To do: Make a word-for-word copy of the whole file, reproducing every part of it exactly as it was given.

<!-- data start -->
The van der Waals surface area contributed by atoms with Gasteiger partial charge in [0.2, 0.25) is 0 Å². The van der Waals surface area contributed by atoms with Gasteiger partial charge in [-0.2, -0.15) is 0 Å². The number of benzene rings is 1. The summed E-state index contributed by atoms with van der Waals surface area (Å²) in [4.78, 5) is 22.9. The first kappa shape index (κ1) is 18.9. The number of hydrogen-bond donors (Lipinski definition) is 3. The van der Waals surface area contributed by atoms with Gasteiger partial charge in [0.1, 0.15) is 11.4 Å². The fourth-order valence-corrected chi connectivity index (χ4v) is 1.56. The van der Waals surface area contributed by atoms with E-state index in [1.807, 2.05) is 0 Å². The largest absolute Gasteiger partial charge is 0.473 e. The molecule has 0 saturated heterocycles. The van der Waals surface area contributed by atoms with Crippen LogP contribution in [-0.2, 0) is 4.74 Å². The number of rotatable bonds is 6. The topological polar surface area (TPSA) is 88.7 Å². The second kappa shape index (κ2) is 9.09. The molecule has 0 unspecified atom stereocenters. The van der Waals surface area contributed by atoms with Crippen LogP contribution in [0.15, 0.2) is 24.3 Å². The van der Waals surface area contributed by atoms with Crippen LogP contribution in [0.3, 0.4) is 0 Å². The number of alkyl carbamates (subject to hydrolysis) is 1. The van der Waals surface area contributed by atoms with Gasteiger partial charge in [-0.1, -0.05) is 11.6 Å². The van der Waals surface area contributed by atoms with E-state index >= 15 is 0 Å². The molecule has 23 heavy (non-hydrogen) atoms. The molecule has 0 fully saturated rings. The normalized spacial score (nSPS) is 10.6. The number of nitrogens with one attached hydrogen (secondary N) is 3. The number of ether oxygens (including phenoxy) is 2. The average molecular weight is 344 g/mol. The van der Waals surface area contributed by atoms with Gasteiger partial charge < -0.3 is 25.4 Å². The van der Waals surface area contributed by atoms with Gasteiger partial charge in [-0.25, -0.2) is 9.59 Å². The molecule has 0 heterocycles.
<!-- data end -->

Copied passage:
The van der Waals surface area contributed by atoms with Gasteiger partial charge in [0.2, 0.25) is 0 Å². The van der Waals surface area contributed by atoms with Gasteiger partial charge in [-0.2, -0.15) is 0 Å². The number of benzene rings is 1. The summed E-state index contributed by atoms with van der Waals surface area (Å²) in [4.78, 5) is 22.9. The first kappa shape index (κ1) is 18.9. The number of hydrogen-bond donors (Lipinski definition) is 3. The van der Waals surface area contributed by atoms with Gasteiger partial charge in [0.1, 0.15) is 11.4 Å². The fourth-order valence-corrected chi connectivity index (χ4v) is 1.56. The van der Waals surface area contributed by atoms with E-state index in [1.807, 2.05) is 0 Å². The largest absolute Gasteiger partial charge is 0.473 e. The molecule has 0 saturated heterocycles. The van der Waals surface area contributed by atoms with Crippen LogP contribution in [-0.2, 0) is 4.74 Å². The number of rotatable bonds is 6. The topological polar surface area (TPSA) is 88.7 Å². The second kappa shape index (κ2) is 9.09. The molecule has 0 unspecified atom stereocenters. The van der Waals surface area contributed by atoms with Crippen LogP contribution in [0.15, 0.2) is 24.3 Å². The van der Waals surface area contributed by atoms with Crippen LogP contribution in [0.3, 0.4) is 0 Å². The number of alkyl carbamates (subject to hydrolysis) is 1. The van der Waals surface area contributed by atoms with Gasteiger partial charge in [-0.1, -0.05) is 11.6 Å². The van der Waals surface area contributed by atoms with E-state index >= 15 is 0 Å². The molecule has 23 heavy (non-hydrogen) atoms. The molecule has 0 fully saturated rings. The normalized spacial score (nSPS) is 10.6. The number of nitrogens with one attached hydrogen (secondary N) is 3. The number of ether oxygens (including phenoxy) is 2. The average molecular weight is 344 g/mol. The van der Waals surface area contributed by atoms with Gasteiger partial charge < -0.3 is 25.4 Å². The van der Waals surface area contributed by atoms with Gasteiger partial charge in [-0.25, -0.2) is 9.59 Å². The molecule has 0 heterocycles.